“It [the land of Israel] is the land which God your God seeks; the eyes of God your God are always [looking] at it, from the beginning of the year to the end of the year.”
The yearly cycle, from beginning to end (“end enwedged in beginning”), alludes to “the endless cycle,” the secret of the letter samech, as explained above. Divine Providence, the “eyes” of God in control of the cycle, is the secret of the following letter, ayin which means “eye.” Though the primary revelation of supernatural Providence is in the Land of Israel, the Jew-in-exile is commanded to create something of its sanctity in each of his Diaspora stations by recognizing Divine Providence wherever he is.
Upon entering the Land of Israel, the second city to be conquered by Joshua was Ai, spelled ayin-yud, an abbreviated form of ayin (ayin-yud-nun, the nun falls) “the Eye.” Jericho, the first city to be conquered, comes from the Hebrew word reiach, the sense of smell. In Chassidut we are taught that the origin of the sense of smell is in keter, the superconscious sensitivity directing the motivation of Will. The Hebrew word for “the land,” eretz, derives from the wordratzon, “will,” as our Sages teach: “Why is it called eretz? Because it wills to do the Will of its Creator.” Sight is the first conscious sense, corresponding to the sefirah of chochmah, “wisdom.”
In the conquest of Jericho, Achan – related to the word ayin [the kaf of Achan equals in gematria the full spelling of the yud (yud-vav-dalet) of ayin, 20] – coveted forbidden booty. The tragic result was the initial defeat of Israel in the battle of “the Eye.” Coveting is the spiritual blemish of the sight of the eye. Only when the sin of coveting was rectified was “the Eye” given to the Jewish People. Upon the initial defeat, Joshua fell on his face in despair but was commanded by God: “Rise, sanctify the people…. There is an accursed thing in your midst, Israel; you shall not be able to rise before your enemies until you remove it from your midst.” Joshua was told to “rise” though the people were unable to “rise.” This alludes to the secret of the two concentric circles of the letter samech: the outer, static circle supporting the fall of the nun, and the inner, dynamic circle directed, ultimately, by the Divine Providence of the ayin.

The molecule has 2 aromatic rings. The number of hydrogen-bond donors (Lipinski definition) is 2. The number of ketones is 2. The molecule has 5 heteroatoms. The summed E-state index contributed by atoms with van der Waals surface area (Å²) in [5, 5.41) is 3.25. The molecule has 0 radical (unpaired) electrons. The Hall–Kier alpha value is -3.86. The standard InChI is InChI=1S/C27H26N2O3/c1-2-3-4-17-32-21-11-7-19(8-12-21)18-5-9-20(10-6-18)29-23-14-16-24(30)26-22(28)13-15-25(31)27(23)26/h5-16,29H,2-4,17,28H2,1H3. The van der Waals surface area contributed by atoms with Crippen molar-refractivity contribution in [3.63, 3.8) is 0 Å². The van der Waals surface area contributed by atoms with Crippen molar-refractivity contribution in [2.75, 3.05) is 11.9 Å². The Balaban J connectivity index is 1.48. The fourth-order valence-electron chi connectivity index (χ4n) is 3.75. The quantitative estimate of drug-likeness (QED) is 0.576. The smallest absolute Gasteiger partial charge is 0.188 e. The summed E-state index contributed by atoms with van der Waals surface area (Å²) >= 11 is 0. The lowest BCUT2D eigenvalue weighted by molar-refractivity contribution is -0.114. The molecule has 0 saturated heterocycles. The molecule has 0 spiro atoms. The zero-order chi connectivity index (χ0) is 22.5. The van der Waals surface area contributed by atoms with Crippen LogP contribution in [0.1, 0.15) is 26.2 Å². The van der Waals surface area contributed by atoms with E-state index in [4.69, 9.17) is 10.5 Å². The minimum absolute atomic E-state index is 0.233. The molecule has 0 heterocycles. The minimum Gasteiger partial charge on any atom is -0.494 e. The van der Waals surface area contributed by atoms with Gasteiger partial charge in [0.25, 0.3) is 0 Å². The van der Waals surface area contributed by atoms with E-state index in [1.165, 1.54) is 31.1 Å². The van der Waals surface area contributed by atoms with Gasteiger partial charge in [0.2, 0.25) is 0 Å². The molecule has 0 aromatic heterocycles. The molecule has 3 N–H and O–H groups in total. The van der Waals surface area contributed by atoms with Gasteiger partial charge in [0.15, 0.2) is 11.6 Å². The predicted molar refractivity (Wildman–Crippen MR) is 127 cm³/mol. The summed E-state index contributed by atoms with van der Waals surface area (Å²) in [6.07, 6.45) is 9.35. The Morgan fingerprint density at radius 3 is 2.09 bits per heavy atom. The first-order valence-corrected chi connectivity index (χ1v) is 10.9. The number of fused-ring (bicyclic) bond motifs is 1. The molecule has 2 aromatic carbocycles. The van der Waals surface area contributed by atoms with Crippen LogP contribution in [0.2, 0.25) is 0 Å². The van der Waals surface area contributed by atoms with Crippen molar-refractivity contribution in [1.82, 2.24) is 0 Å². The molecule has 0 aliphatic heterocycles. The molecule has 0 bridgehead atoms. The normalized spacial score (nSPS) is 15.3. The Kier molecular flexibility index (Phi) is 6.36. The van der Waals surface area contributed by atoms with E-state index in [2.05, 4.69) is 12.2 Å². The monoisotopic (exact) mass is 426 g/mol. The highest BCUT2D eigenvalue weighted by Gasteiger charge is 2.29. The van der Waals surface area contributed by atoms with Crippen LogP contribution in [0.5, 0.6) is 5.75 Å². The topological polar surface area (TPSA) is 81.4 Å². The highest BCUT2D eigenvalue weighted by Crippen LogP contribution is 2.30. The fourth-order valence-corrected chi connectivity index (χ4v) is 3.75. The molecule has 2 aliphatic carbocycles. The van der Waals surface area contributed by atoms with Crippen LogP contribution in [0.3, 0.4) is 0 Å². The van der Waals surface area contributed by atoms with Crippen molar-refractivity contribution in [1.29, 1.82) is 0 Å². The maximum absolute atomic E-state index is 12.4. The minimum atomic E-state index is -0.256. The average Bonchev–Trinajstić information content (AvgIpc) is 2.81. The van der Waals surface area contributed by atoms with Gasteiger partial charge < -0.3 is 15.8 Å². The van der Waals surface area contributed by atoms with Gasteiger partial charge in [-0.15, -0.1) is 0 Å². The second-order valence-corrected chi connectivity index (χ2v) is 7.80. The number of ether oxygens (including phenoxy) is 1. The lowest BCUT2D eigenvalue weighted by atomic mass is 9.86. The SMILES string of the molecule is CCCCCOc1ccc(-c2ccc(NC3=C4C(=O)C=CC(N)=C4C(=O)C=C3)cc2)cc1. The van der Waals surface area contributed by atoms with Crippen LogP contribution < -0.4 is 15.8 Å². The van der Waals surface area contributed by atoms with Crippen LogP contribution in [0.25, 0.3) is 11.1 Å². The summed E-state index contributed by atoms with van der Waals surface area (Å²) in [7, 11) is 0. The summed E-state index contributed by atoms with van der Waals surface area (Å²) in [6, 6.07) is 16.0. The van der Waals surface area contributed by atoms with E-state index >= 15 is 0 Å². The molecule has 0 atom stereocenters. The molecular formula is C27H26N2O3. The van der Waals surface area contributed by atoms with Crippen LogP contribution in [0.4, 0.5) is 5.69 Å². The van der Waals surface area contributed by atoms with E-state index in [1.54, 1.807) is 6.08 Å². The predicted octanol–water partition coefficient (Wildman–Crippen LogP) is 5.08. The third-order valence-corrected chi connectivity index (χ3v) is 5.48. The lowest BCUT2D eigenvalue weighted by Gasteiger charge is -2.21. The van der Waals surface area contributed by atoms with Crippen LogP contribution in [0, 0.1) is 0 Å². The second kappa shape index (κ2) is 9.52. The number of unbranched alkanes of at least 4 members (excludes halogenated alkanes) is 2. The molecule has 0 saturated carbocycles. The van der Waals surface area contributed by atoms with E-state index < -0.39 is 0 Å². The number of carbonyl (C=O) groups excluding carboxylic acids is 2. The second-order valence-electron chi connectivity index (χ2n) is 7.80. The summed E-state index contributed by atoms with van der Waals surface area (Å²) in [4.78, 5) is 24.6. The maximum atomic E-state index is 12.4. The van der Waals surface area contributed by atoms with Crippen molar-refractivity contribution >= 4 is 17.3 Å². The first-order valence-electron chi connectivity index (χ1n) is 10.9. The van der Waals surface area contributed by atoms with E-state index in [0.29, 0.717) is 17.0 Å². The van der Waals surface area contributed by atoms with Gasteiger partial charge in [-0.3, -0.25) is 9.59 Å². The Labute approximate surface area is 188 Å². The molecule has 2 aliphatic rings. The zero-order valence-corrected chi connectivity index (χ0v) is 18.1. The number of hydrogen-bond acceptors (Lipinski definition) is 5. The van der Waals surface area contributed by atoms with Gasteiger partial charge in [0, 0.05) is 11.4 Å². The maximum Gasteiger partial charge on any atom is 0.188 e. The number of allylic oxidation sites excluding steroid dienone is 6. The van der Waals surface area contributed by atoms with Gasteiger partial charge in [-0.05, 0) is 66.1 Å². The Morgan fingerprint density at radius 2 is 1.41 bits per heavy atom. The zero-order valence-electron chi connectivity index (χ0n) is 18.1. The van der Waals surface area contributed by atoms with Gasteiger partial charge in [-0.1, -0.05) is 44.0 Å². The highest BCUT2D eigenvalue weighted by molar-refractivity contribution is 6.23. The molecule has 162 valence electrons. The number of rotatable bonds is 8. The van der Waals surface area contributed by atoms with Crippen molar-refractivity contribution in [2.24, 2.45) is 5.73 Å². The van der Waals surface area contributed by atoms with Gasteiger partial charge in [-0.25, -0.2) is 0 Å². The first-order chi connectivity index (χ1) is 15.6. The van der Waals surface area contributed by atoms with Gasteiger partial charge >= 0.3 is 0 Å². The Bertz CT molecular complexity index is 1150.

The full spelling of the letter ayin equals 130 or 5 times 26, 26 being the value of the Name Havayah. In Kabbalah this phenomenon is understood to mean that the eye possesses five Divine powers. The right eye possesses five states of kindness, whereas the left eye possesses five states of severity or might. In Psalms we find two verses in relation to God’s Providence over man. One verse states: “The Eye of God is on those who fear Him.” The other states: “The Eyes of God are on the.” The attribute of fear of God refers to the consciousness of the sefirah of malchut, “kingdom,” likened to the woman of valor, “the woman who fears God, she shall be praised.” Malchut is constructed and directed by the five “mights,” the secret of the left eye of God. For this reason, in the verse “the Eye of God is on those who fear Him,” “Eye” is in the singular, referring to the left eye alone. In the “male figure,” corresponding to the six emotive attributes of the heart, Providence reflects the balance of both the five kindness together with the five mights of God. So, in the verse “The Eyes of God are on the tzadikim,” “Eyes” appear in the plural form, referring to both the right and left Eyes of God.